About 3 hours News comes to Town of the death of Sir William Phips, Feb 18th, at which people are generally sad. Lay sick about a week of the new Fever as ’tis called. Cous. Hull says the talk is Mr. Dudley will be Governour. Tis said the King goes over Sea again, and Seven persons are to have the Regency in his absence.
Phips was the first royal governor of the Massachusetts Bay Colony. He had established the witch trial court and appointed Sewall as one of the judges. Later he disbanded the court, and Sewall was the only judge to apologize for what they had done.
Sewall wrote quite a lot about Phips in his diary, which he kept from 1673 to 1729. It is considered one of the most important historical documents of the time.
Though Phipps’ origins were humble, he came into royal favor by discovering Spanish treasure in the Caribbean and sharing it with his investors. He was born Feb. 2, 1650/1 on the frontier in what is now Woolwich, Maine, to James and Mary Phips. He was a shepherd until he was 18, then he apprenticed to a shipwright. He had no formal schooling but managed to learn to read and write. At 22, he traveled to Boston and continued to work as a shipwright. He also married Mary Hull.
Phips built a successful shipyard on the Sheepscot River at Merrymeeting Bay in Maine in 1675. Indians destroyed the shipyard, so he moved to Boston and established a new shipyard. Seven years later he went into treasure hunting. After two expeditions – one successful, one unsuccessful – Phips discovered a sunken Spanish treasure ship off the coast of Hispaniola. The lion’s share of the find, estimated at about 210,000 pounds, went to his investors in the venture. Phips was knighted by King James II.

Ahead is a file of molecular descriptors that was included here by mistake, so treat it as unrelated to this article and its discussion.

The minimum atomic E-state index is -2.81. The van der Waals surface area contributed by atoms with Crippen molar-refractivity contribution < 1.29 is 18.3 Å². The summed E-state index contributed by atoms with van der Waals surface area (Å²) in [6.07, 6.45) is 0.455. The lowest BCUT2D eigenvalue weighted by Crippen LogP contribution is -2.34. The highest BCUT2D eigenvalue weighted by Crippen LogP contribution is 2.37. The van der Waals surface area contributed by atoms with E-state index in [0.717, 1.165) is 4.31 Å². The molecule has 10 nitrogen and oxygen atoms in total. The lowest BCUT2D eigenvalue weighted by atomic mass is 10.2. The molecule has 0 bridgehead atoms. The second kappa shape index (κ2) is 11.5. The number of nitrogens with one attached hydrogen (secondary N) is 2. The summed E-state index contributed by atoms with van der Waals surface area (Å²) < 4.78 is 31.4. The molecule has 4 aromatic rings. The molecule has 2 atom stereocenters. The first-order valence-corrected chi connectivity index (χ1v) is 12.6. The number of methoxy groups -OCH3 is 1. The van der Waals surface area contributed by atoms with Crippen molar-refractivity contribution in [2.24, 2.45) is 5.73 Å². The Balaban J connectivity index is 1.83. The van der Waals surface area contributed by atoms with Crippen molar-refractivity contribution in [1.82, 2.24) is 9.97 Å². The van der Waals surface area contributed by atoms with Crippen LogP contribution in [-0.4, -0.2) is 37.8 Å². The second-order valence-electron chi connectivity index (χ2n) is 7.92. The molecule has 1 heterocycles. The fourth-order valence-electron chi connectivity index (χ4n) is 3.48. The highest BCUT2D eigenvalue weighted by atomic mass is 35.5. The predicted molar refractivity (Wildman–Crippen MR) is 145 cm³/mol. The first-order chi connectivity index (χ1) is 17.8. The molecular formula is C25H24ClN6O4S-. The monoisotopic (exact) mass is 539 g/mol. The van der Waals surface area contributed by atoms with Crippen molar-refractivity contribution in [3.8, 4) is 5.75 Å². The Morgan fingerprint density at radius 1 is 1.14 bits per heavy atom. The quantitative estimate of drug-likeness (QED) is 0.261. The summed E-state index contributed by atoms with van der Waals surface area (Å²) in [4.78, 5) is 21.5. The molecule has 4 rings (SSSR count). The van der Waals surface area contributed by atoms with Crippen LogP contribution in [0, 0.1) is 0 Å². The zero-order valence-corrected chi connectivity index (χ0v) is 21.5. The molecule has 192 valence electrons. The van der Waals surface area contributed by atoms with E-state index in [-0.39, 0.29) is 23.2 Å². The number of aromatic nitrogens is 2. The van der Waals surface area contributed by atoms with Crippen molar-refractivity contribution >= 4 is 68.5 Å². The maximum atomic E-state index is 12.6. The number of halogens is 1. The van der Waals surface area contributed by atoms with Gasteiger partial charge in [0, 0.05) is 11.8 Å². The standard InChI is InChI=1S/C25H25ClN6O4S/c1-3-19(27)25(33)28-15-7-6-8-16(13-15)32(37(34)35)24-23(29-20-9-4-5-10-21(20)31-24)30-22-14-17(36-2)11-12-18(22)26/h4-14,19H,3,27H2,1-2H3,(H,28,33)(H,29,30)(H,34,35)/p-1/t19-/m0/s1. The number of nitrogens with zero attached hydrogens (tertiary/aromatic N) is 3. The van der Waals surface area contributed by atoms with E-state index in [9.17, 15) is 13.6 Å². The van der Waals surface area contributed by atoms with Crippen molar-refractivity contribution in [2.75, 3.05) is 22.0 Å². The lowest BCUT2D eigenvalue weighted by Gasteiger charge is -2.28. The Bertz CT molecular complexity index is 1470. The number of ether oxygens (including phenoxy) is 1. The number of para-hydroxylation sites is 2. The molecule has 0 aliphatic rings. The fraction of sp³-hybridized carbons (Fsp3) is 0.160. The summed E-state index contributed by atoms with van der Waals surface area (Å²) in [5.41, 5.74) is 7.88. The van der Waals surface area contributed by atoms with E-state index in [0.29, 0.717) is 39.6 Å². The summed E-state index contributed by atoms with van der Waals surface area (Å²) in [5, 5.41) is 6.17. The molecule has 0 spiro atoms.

His connections in London and with the Mather family resulted in his appointment as governor of the Massachusetts Bay Colony in May 1692. He only served for 2-1/2 years. Toward the end of his administration as governor he got mired in personal disputes. He was called back to London and died while waiting to answer charges against him.
In Sewall’s diary, ‘Cous. Hull’ refers to one of his wife’s cousins. Sewall himself found a bit of a fortune when he married Hannah Hull. Her father, John Hull (no relation to Phips’ wife) was a wealthy merchant and mintmaster who treated the young couple well. He gave them 500 pounds as a wedding gift and let them move into his mansion in Boston. Sewall rose to prominence by getting involved in the Hull family’s political and economic endeavors.
William Stoughton rather than ‘Mr. Dudley,’ succeeded Phips as governor of Massachusetts.